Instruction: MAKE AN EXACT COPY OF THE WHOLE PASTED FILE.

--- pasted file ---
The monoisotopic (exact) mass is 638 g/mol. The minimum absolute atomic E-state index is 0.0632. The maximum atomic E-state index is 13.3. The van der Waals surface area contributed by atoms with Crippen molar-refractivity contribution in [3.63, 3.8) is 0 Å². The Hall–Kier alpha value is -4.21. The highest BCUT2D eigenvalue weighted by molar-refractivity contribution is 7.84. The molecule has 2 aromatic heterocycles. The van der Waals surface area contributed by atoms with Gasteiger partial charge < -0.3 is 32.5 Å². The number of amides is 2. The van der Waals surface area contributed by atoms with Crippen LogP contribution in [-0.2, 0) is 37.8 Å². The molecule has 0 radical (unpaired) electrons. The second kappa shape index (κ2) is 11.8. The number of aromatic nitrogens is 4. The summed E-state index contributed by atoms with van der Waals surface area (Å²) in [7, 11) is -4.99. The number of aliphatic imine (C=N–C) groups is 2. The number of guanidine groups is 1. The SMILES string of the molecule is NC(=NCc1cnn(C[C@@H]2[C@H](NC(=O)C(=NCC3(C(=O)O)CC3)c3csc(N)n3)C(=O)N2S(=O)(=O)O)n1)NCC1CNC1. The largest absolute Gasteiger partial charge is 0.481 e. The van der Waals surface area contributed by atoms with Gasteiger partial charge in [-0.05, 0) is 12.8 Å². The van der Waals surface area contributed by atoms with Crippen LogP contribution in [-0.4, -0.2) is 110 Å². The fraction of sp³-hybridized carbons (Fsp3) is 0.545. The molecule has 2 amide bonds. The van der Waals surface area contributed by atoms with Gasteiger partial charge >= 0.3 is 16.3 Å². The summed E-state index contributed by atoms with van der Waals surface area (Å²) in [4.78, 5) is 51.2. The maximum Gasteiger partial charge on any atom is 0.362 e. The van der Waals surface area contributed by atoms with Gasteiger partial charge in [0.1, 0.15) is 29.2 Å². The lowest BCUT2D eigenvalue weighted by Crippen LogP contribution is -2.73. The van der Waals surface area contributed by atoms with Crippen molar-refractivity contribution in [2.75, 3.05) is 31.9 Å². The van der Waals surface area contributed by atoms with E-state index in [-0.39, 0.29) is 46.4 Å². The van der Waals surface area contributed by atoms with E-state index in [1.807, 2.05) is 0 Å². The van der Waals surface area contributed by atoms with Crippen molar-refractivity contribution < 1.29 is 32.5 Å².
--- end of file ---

The monoisotopic (exact) mass is 638 g/mol. The minimum absolute atomic E-state index is 0.0632. The maximum atomic E-state index is 13.3. The van der Waals surface area contributed by atoms with Crippen molar-refractivity contribution in [3.63, 3.8) is 0 Å². The Hall–Kier alpha value is -4.21. The highest BCUT2D eigenvalue weighted by molar-refractivity contribution is 7.84. The molecule has 2 aromatic heterocycles. The van der Waals surface area contributed by atoms with Gasteiger partial charge < -0.3 is 32.5 Å². The number of amides is 2. The van der Waals surface area contributed by atoms with Crippen LogP contribution in [-0.2, 0) is 37.8 Å². The molecule has 0 radical (unpaired) electrons. The second kappa shape index (κ2) is 11.8. The number of aromatic nitrogens is 4. The summed E-state index contributed by atoms with van der Waals surface area (Å²) in [7, 11) is -4.99. The number of aliphatic imine (C=N–C) groups is 2. The number of guanidine groups is 1. The SMILES string of the molecule is NC(=NCc1cnn(C[C@@H]2[C@H](NC(=O)C(=NCC3(C(=O)O)CC3)c3csc(N)n3)C(=O)N2S(=O)(=O)O)n1)NCC1CNC1. The largest absolute Gasteiger partial charge is 0.481 e. The van der Waals surface area contributed by atoms with Gasteiger partial charge in [-0.05, 0) is 12.8 Å². The van der Waals surface area contributed by atoms with Crippen LogP contribution in [-0.4, -0.2) is 110 Å². The fraction of sp³-hybridized carbons (Fsp3) is 0.545. The molecule has 2 amide bonds. The van der Waals surface area contributed by atoms with Gasteiger partial charge >= 0.3 is 16.3 Å². The summed E-state index contributed by atoms with van der Waals surface area (Å²) in [4.78, 5) is 51.2. The maximum Gasteiger partial charge on any atom is 0.362 e. The van der Waals surface area contributed by atoms with Gasteiger partial charge in [0.1, 0.15) is 29.2 Å². The lowest BCUT2D eigenvalue weighted by Crippen LogP contribution is -2.73. The van der Waals surface area contributed by atoms with Crippen molar-refractivity contribution in [2.75, 3.05) is 31.9 Å². The van der Waals surface area contributed by atoms with E-state index in [-0.39, 0.29) is 46.4 Å². The van der Waals surface area contributed by atoms with E-state index in [1.807, 2.05) is 0 Å². The van der Waals surface area contributed by atoms with Crippen molar-refractivity contribution < 1.29 is 32.5 Å².